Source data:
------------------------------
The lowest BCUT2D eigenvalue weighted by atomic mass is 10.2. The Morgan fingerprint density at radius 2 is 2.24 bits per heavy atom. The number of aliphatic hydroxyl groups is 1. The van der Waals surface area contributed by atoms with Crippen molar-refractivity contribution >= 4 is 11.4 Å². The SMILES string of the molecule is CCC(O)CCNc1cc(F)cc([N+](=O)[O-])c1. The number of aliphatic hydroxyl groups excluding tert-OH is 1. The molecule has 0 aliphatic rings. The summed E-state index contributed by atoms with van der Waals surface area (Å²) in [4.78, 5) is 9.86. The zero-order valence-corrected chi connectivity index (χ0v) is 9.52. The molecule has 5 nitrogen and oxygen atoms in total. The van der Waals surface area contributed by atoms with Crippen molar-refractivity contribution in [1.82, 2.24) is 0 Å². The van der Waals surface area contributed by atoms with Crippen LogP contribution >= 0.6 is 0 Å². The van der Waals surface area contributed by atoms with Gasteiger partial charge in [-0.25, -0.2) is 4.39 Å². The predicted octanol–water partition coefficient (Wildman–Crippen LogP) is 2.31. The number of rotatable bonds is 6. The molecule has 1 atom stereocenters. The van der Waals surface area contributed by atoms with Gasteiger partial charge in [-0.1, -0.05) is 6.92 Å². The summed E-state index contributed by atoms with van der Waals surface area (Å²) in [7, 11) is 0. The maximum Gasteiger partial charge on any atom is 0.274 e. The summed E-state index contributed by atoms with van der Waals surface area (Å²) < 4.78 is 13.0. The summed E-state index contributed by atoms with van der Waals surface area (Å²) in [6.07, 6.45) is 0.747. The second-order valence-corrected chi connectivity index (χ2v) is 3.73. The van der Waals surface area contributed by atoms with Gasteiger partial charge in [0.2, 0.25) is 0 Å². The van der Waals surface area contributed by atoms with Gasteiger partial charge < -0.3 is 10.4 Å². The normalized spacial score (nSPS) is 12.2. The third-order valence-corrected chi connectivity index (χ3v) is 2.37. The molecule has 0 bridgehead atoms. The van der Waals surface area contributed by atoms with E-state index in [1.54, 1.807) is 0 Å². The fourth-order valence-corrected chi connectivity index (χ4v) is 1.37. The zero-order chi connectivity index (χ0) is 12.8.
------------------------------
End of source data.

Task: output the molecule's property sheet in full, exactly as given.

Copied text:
The lowest BCUT2D eigenvalue weighted by atomic mass is 10.2. The Morgan fingerprint density at radius 2 is 2.24 bits per heavy atom. The number of aliphatic hydroxyl groups is 1. The van der Waals surface area contributed by atoms with Crippen molar-refractivity contribution >= 4 is 11.4 Å². The SMILES string of the molecule is CCC(O)CCNc1cc(F)cc([N+](=O)[O-])c1. The number of aliphatic hydroxyl groups excluding tert-OH is 1. The molecule has 0 aliphatic rings. The summed E-state index contributed by atoms with van der Waals surface area (Å²) in [4.78, 5) is 9.86. The zero-order valence-corrected chi connectivity index (χ0v) is 9.52. The molecule has 5 nitrogen and oxygen atoms in total. The van der Waals surface area contributed by atoms with Crippen molar-refractivity contribution in [1.82, 2.24) is 0 Å². The van der Waals surface area contributed by atoms with Crippen LogP contribution >= 0.6 is 0 Å². The van der Waals surface area contributed by atoms with Gasteiger partial charge in [-0.25, -0.2) is 4.39 Å². The predicted octanol–water partition coefficient (Wildman–Crippen LogP) is 2.31. The number of rotatable bonds is 6. The molecule has 1 atom stereocenters. The van der Waals surface area contributed by atoms with Gasteiger partial charge in [-0.1, -0.05) is 6.92 Å². The summed E-state index contributed by atoms with van der Waals surface area (Å²) in [7, 11) is 0. The maximum Gasteiger partial charge on any atom is 0.274 e. The summed E-state index contributed by atoms with van der Waals surface area (Å²) < 4.78 is 13.0. The summed E-state index contributed by atoms with van der Waals surface area (Å²) in [6.07, 6.45) is 0.747. The second-order valence-corrected chi connectivity index (χ2v) is 3.73. The van der Waals surface area contributed by atoms with Gasteiger partial charge in [0.2, 0.25) is 0 Å². The van der Waals surface area contributed by atoms with Gasteiger partial charge < -0.3 is 10.4 Å². The normalized spacial score (nSPS) is 12.2. The third-order valence-corrected chi connectivity index (χ3v) is 2.37. The molecule has 0 bridgehead atoms. The van der Waals surface area contributed by atoms with E-state index in [1.54, 1.807) is 0 Å². The fourth-order valence-corrected chi connectivity index (χ4v) is 1.37. The zero-order chi connectivity index (χ0) is 12.8.